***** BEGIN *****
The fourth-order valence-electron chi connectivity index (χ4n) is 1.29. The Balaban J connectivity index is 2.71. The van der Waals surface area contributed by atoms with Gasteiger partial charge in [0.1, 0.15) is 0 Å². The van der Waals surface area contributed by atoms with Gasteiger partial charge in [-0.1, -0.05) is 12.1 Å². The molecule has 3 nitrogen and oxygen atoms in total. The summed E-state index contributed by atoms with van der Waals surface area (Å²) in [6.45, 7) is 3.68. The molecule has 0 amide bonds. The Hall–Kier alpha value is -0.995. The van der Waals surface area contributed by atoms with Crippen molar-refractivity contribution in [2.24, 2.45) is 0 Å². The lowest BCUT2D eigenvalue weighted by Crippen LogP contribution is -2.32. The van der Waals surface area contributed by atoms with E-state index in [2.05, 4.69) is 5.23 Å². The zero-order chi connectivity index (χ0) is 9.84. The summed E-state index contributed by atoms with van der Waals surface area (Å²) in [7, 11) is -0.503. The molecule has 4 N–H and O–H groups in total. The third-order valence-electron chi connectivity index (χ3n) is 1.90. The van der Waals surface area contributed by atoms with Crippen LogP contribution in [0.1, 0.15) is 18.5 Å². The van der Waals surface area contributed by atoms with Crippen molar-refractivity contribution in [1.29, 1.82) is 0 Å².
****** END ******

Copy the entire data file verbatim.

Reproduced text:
The fourth-order valence-electron chi connectivity index (χ4n) is 1.29. The Balaban J connectivity index is 2.71. The van der Waals surface area contributed by atoms with Gasteiger partial charge in [0.1, 0.15) is 0 Å². The van der Waals surface area contributed by atoms with Gasteiger partial charge in [-0.1, -0.05) is 12.1 Å². The molecule has 3 nitrogen and oxygen atoms in total. The summed E-state index contributed by atoms with van der Waals surface area (Å²) in [6.45, 7) is 3.68. The molecule has 0 amide bonds. The Hall–Kier alpha value is -0.995. The van der Waals surface area contributed by atoms with Crippen molar-refractivity contribution in [2.24, 2.45) is 0 Å². The lowest BCUT2D eigenvalue weighted by Crippen LogP contribution is -2.32. The van der Waals surface area contributed by atoms with E-state index in [2.05, 4.69) is 5.23 Å². The zero-order chi connectivity index (χ0) is 9.84. The summed E-state index contributed by atoms with van der Waals surface area (Å²) in [7, 11) is -0.503. The molecule has 4 N–H and O–H groups in total. The third-order valence-electron chi connectivity index (χ3n) is 1.90. The van der Waals surface area contributed by atoms with Crippen LogP contribution in [0.1, 0.15) is 18.5 Å². The van der Waals surface area contributed by atoms with Crippen molar-refractivity contribution in [1.29, 1.82) is 0 Å².